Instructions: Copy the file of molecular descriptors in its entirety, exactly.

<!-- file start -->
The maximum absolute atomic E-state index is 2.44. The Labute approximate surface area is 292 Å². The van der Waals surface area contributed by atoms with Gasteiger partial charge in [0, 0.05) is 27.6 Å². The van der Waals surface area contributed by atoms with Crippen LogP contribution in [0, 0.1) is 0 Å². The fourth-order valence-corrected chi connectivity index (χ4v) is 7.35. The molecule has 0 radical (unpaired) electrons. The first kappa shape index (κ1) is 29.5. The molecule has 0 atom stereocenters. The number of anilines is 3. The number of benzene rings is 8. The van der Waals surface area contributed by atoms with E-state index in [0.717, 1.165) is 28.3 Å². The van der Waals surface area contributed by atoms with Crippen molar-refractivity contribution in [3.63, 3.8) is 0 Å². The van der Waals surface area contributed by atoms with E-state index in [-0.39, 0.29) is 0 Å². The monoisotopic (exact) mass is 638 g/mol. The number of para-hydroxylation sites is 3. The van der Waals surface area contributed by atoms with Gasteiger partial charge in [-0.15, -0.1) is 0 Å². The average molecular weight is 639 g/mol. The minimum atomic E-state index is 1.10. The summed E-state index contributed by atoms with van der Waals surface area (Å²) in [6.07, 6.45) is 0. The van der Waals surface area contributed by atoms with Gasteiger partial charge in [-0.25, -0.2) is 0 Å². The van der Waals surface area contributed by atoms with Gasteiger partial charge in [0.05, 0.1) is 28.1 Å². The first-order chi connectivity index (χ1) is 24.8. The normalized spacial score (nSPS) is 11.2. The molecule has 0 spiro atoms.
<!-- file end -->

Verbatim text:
The maximum absolute atomic E-state index is 2.44. The Labute approximate surface area is 292 Å². The van der Waals surface area contributed by atoms with Gasteiger partial charge in [0, 0.05) is 27.6 Å². The van der Waals surface area contributed by atoms with Crippen LogP contribution in [0, 0.1) is 0 Å². The fourth-order valence-corrected chi connectivity index (χ4v) is 7.35. The molecule has 0 radical (unpaired) electrons. The first kappa shape index (κ1) is 29.5. The molecule has 0 atom stereocenters. The number of anilines is 3. The number of benzene rings is 8. The van der Waals surface area contributed by atoms with E-state index in [0.717, 1.165) is 28.3 Å². The van der Waals surface area contributed by atoms with Crippen molar-refractivity contribution in [3.63, 3.8) is 0 Å². The van der Waals surface area contributed by atoms with E-state index in [-0.39, 0.29) is 0 Å². The monoisotopic (exact) mass is 638 g/mol. The number of para-hydroxylation sites is 3. The van der Waals surface area contributed by atoms with Gasteiger partial charge in [-0.15, -0.1) is 0 Å². The average molecular weight is 639 g/mol. The minimum atomic E-state index is 1.10. The summed E-state index contributed by atoms with van der Waals surface area (Å²) in [6.07, 6.45) is 0. The van der Waals surface area contributed by atoms with Gasteiger partial charge in [-0.25, -0.2) is 0 Å². The van der Waals surface area contributed by atoms with Gasteiger partial charge in [0.05, 0.1) is 28.1 Å². The first-order chi connectivity index (χ1) is 24.8. The normalized spacial score (nSPS) is 11.2. The molecule has 0 spiro atoms.